Coming to power from 1981, he channelized his efforts towards various social and political reforms such as fighting unemployment, improvisation of worker’s pay, abolition of death penalty, nationalization of banks and other businesses and many more.
In 1986 Mitterrand was forced to work with the political right by seeking ways for co-operation with the then Prime Minister, Jacques Chirac.
In 1988, he managed to be win presidency again thereby becoming the first French politician in the country’s history to win election twice.
The jitters in the French economy coupled with Mitterrand’s health issues resulted in the turn down during the last years of his presidency.
In 1995, he resigned after the completion of his second term and was succeeded by his long time rival, Jacques Chirac.
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His first term (1981-88) was marked by an economic policy that aimed to enhance economic activities such as nationalization, improved wages, hike in social benefits etc. Efforts were streamlined to improve housing and health care facilities and improved employment opportunities for women. The first decentralization law, the Defferre Act was passed by Mitterrand.
Social policies during his term aimed at the pensioners who obtained a right to full pension at the age of 60. Efforts were made for the elderly to ensure their stay at home instead of residential care houses.
The health care sector was also revamped through decentralization of hospital administration, improvement of research facilities and strengthening of worker’s right in the health sector.
Efforts to strengthen the education system were evident by the increase in the education budget. Various disciplines were made mandatory such as civics, French history, technical education etc.
Death penalty was abolished via the Badinter Act. Strict rules for legal and police investigations were introduced.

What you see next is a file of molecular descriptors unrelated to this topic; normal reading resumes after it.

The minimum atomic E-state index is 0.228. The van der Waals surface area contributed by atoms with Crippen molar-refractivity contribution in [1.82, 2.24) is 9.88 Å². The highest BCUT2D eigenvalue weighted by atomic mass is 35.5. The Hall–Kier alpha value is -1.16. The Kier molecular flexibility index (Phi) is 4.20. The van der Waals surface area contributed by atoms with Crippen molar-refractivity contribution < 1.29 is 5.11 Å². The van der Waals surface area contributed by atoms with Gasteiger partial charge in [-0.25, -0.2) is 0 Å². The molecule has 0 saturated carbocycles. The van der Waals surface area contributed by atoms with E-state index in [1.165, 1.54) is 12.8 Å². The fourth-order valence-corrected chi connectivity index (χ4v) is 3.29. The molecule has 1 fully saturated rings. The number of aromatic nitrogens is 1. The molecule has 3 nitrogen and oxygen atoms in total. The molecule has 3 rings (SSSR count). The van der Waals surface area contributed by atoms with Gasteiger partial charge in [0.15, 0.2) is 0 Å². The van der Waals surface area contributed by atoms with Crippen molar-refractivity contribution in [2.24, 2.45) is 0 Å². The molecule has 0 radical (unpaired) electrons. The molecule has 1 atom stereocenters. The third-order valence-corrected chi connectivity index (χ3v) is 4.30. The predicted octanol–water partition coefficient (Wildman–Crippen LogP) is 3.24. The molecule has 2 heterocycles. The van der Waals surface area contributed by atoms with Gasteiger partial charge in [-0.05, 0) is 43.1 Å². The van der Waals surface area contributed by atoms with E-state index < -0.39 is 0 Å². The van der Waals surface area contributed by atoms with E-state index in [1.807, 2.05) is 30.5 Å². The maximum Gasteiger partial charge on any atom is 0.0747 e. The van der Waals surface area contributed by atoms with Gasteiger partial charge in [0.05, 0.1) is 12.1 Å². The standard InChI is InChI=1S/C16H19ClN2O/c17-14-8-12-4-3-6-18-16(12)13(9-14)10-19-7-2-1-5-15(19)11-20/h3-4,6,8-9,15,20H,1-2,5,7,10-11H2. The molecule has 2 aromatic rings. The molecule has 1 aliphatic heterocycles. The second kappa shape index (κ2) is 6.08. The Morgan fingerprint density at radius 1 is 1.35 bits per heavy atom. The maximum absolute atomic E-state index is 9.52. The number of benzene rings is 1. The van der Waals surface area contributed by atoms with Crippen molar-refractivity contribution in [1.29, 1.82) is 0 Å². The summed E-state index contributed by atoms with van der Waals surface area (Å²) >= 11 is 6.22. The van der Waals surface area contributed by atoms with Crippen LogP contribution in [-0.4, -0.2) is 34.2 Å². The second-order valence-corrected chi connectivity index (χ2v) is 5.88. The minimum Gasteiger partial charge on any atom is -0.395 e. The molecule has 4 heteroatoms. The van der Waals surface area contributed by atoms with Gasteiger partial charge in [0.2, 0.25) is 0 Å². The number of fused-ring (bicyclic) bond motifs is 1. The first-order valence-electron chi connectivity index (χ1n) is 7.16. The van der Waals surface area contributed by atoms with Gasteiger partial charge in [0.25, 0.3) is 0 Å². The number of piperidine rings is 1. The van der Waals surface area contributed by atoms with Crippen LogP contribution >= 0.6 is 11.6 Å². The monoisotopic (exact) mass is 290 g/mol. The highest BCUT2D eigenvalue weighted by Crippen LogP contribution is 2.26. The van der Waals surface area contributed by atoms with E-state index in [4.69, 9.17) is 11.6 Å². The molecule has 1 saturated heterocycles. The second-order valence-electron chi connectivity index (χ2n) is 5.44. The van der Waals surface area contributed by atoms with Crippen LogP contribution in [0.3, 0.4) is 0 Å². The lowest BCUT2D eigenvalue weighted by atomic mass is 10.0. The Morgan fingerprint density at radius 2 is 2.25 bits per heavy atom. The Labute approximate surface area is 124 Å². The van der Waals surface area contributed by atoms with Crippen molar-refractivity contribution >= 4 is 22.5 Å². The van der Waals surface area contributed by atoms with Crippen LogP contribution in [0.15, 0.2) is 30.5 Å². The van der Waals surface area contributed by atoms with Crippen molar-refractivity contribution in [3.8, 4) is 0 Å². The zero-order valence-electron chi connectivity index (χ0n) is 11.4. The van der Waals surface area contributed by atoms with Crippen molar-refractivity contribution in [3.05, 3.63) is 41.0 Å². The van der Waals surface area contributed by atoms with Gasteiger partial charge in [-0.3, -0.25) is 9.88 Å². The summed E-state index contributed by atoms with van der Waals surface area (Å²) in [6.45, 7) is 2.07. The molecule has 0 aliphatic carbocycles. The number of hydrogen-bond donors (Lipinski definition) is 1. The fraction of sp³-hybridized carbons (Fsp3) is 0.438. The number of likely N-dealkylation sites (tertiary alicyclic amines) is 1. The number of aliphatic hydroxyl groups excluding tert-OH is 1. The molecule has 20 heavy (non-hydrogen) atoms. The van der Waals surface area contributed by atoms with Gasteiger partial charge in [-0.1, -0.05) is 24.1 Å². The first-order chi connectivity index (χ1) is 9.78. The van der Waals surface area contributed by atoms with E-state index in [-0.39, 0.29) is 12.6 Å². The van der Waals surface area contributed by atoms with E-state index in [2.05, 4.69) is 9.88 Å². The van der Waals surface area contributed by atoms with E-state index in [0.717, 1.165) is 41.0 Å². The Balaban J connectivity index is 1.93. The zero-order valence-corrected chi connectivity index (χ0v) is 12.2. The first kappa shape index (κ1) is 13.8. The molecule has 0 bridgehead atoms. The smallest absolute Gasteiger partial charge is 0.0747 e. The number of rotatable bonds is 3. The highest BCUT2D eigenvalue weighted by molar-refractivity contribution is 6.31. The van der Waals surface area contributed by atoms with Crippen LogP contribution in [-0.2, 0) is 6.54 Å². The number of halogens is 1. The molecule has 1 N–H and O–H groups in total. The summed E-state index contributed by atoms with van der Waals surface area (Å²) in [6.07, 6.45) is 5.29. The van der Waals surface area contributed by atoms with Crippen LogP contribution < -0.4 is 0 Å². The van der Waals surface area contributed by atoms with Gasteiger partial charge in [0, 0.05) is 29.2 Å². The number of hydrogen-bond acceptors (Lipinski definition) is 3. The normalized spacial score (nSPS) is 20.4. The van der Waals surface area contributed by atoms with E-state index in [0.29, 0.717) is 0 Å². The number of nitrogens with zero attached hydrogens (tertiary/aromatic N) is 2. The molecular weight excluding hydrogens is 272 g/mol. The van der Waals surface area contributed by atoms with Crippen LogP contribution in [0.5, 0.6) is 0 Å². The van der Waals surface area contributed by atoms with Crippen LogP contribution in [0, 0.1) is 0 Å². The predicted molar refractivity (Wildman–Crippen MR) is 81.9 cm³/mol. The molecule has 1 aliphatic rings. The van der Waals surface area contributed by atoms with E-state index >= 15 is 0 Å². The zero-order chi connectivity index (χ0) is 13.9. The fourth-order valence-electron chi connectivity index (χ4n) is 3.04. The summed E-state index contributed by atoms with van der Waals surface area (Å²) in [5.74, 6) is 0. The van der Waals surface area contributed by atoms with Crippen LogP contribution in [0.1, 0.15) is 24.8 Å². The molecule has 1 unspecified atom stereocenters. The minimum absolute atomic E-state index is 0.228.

With respect to cultural policies, media was made liberal, the CSA media regulation agency was formed and a private broadcasting sector was introduced. Music was encouraged by setting-up music schools.
Mitterrand was not far behind on the foreign policy front too. He continued the testing of nuclear weapons and stayed away from NATO but kept active involvement with African affairs.
Making considerable efforts for building a consolidated European unanimity was proposed by his Treaty on European Union in 1991 during his second term. This treaty focused on a central banking system, common currency and an integrated foreign policy.
He also appointed Edith Cresson as the first woman Prime Minister in the French history.
Personal Life & Legacy
He married Danielle Mitterrand in 1944 with whom he had three sons - Pascal, Jean-Christophe and Gilbert.
His daughter Mazarine Pingeot and a son Hravn Forsne were born from an extra marital affair he had with Anne Pingeot (his mistress) and Christina Forsne (Swedish Journalist) respectively.
During his retirement phase, he was defamed for his connections with Vichy collaborators, political vices and extra marital link ups.
Mitterrand passed away at the age of 79 on January 8, 1996 in Paris due to prostate cancer, a medical ailment that was kept hidden by him as well as his doctors for his career sake.